In addition, the sub gets a decent workout - never overpowering the action but underpinning it perfectly as a sub should do.
I do have one reservation, and that is no fault of the transfer as such. The score in the original movie was superb and every track was memorable. Even though the music is beautifully mixed and balanced on this disc it never reaches the standard of the original movie. This is not the fault of the designers though, and overall this mix is a triumph.
We get two discs of extras with the Blu-ray package, all of which are presented in HD. Disc One gets a commentary with the director Andrew Adamson and the children - with Ben Barnes also making an appearance. Those who heard the commentary on the first film will know what to expect here. The banter between the group is excellent, and they entertain as well as inform on the more technical aspects. I am not a fan of commentaries on the whole - but this one is excellent. The first disc rounds off with Circle Vision Interactive a rather clever and superb way of looking at the castle raid feature. The viewer is able to navigate through 360 degrees, throughout the set and picking up on little clips showing interviews and behind the scenes footage as they go. It is a very well realised extra that does good service to the sequence.
Onto Disc Two, and here we have the majority of the extra features. The Bloopers of Narnia is a rather flat gag reel, and we are also presented with some deleted scenes which lasts around ten minutes, and comes with an introduction from the director. The real meat of the extras comes with Inside Narnia : The Adventure Returns a 35 minute feature that manages to be informative, without ever resorting to the puff piece nature of many featurettes of this type. It could have been longer, but keeping it to this length means that interest never wavers. Similarly interesting and detailed is the 25 minute Sets of Narnia : A Classic Comes to Life which looks at how the designers set to work bringing Narnia to life from Lewis' bare descriptive prose.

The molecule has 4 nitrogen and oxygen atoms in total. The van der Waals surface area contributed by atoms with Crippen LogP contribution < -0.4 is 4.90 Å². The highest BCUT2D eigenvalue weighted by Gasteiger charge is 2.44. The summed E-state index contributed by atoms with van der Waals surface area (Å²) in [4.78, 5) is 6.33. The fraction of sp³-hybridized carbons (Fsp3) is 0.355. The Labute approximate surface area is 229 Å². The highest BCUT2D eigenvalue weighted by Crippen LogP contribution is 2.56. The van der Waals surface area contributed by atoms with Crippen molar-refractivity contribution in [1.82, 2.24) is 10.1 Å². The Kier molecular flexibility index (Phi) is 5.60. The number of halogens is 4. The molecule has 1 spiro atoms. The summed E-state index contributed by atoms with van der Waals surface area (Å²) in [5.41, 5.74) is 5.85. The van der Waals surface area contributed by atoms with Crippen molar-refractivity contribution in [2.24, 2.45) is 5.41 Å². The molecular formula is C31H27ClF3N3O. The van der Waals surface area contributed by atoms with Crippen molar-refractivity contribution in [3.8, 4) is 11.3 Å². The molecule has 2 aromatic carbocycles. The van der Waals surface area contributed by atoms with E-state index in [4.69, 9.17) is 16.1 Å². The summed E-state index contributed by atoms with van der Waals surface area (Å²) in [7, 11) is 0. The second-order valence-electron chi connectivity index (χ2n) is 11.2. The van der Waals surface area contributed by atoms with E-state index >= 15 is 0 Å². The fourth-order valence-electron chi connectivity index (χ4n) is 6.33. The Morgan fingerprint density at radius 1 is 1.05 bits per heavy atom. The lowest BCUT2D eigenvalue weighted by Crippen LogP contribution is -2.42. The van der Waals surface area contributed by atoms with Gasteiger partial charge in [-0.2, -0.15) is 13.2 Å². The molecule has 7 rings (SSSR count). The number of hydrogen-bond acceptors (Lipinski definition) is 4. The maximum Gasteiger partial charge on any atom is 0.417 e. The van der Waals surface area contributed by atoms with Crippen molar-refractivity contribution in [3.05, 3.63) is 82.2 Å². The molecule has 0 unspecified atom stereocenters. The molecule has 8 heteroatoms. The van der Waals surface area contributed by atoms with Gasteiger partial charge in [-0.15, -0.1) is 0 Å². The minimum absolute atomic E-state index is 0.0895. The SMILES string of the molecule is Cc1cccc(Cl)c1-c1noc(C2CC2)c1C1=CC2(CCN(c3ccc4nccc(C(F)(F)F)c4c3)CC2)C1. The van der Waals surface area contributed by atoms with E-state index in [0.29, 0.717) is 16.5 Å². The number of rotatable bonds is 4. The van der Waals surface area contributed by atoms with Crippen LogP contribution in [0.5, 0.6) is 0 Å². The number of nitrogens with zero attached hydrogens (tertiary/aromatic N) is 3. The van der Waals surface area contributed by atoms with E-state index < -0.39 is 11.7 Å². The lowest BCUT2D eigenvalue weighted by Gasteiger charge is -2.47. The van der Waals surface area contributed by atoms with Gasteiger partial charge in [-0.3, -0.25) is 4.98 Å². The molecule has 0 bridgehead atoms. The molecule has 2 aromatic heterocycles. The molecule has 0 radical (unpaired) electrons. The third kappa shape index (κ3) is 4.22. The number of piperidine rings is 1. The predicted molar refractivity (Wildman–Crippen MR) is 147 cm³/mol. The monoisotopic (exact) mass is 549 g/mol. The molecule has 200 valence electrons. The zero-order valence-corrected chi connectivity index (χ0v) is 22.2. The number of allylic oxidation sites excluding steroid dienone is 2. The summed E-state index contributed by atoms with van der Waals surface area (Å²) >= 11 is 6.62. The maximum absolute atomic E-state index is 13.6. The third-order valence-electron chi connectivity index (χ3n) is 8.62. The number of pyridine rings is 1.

The 25 minute Big Movie Comes to a Small Town is a rare treat, looking at the effect a huge production like this can have when it rolls into a small Slovenian town. Eye opening and interesting, looking at the effect the shooting has on the local residents and the local natural resources. Very interesting indeed.
We then have a series of short five minute features that look at the creature effects, the duel, and Warwick Davis.
The Chronicles of Narnia : Prince Caspian is, I am sad to report, less than successful as a film. After such a promising start, Adamson has lost his way here, moving a little away from the original Lewis, and putting rather too much of himself into the film. This is a great shame as the franchise looked like it could have been a new Harry Potter. Instead, a classic of English Literature has floundered on our cinema screens - and this has led to Disney dropping the franchise.
Adamson does still show many deft touches of filmmaking here, and there are many glimpses of what could have been - but in his efforts to please the summer blockbuster audience his film falls between two stools, being neither gritty enough for this audience nor faithful enough to the book.
Despite this, Disney has presented us with a top notch disc, with superb picture and audio and a selection of extras that inform and entertain in equal measure.
If you decide to go ahead and purchase this disc, you certainly will not be disappointed with the overall package - so if you enjoyed the film this is a definite one for your library. Those coming into the film cold may well find the promise of such top notch presentation may just pique their interest. If it does - I am sure they will find much to enjoy. I just hope that their tolerance towards the uneven pacing of the film is greater than mine.